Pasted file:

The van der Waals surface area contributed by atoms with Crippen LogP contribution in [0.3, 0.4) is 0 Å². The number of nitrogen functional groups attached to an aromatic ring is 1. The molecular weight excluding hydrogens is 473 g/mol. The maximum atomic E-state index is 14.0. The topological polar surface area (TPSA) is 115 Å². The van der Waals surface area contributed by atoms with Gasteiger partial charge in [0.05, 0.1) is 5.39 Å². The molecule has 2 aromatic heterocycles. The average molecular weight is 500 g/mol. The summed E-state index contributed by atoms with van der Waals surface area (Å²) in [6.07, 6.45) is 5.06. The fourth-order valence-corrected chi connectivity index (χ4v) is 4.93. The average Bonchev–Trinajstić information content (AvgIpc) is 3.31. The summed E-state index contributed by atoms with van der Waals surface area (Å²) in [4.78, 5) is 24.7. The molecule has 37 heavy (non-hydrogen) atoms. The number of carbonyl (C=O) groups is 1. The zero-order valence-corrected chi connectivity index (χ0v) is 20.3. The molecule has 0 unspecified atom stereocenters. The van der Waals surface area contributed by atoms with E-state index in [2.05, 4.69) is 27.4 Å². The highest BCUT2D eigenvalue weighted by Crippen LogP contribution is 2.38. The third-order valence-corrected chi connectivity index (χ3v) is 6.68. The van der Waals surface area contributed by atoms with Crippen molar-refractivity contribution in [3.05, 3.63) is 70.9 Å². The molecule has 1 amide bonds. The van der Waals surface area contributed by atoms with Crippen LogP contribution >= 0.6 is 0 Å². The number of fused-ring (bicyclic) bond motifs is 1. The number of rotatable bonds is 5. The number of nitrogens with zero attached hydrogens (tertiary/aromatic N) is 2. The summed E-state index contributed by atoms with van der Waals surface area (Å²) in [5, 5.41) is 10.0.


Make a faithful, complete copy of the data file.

The van der Waals surface area contributed by atoms with Crippen LogP contribution in [0.3, 0.4) is 0 Å². The number of nitrogen functional groups attached to an aromatic ring is 1. The molecular weight excluding hydrogens is 473 g/mol. The maximum atomic E-state index is 14.0. The topological polar surface area (TPSA) is 115 Å². The van der Waals surface area contributed by atoms with Gasteiger partial charge in [0.05, 0.1) is 5.39 Å². The molecule has 2 aromatic heterocycles. The average molecular weight is 500 g/mol. The summed E-state index contributed by atoms with van der Waals surface area (Å²) in [6.07, 6.45) is 5.06. The fourth-order valence-corrected chi connectivity index (χ4v) is 4.93. The average Bonchev–Trinajstić information content (AvgIpc) is 3.31. The summed E-state index contributed by atoms with van der Waals surface area (Å²) in [4.78, 5) is 24.7. The molecule has 37 heavy (non-hydrogen) atoms. The number of carbonyl (C=O) groups is 1. The zero-order valence-corrected chi connectivity index (χ0v) is 20.3. The molecule has 0 unspecified atom stereocenters. The van der Waals surface area contributed by atoms with E-state index in [2.05, 4.69) is 27.4 Å². The highest BCUT2D eigenvalue weighted by Crippen LogP contribution is 2.38. The third-order valence-corrected chi connectivity index (χ3v) is 6.68. The van der Waals surface area contributed by atoms with Crippen molar-refractivity contribution in [3.05, 3.63) is 70.9 Å². The molecule has 1 amide bonds. The van der Waals surface area contributed by atoms with Crippen LogP contribution >= 0.6 is 0 Å². The number of fused-ring (bicyclic) bond motifs is 1. The number of rotatable bonds is 5. The number of nitrogens with zero attached hydrogens (tertiary/aromatic N) is 2. The summed E-state index contributed by atoms with van der Waals surface area (Å²) in [5, 5.41) is 10.0.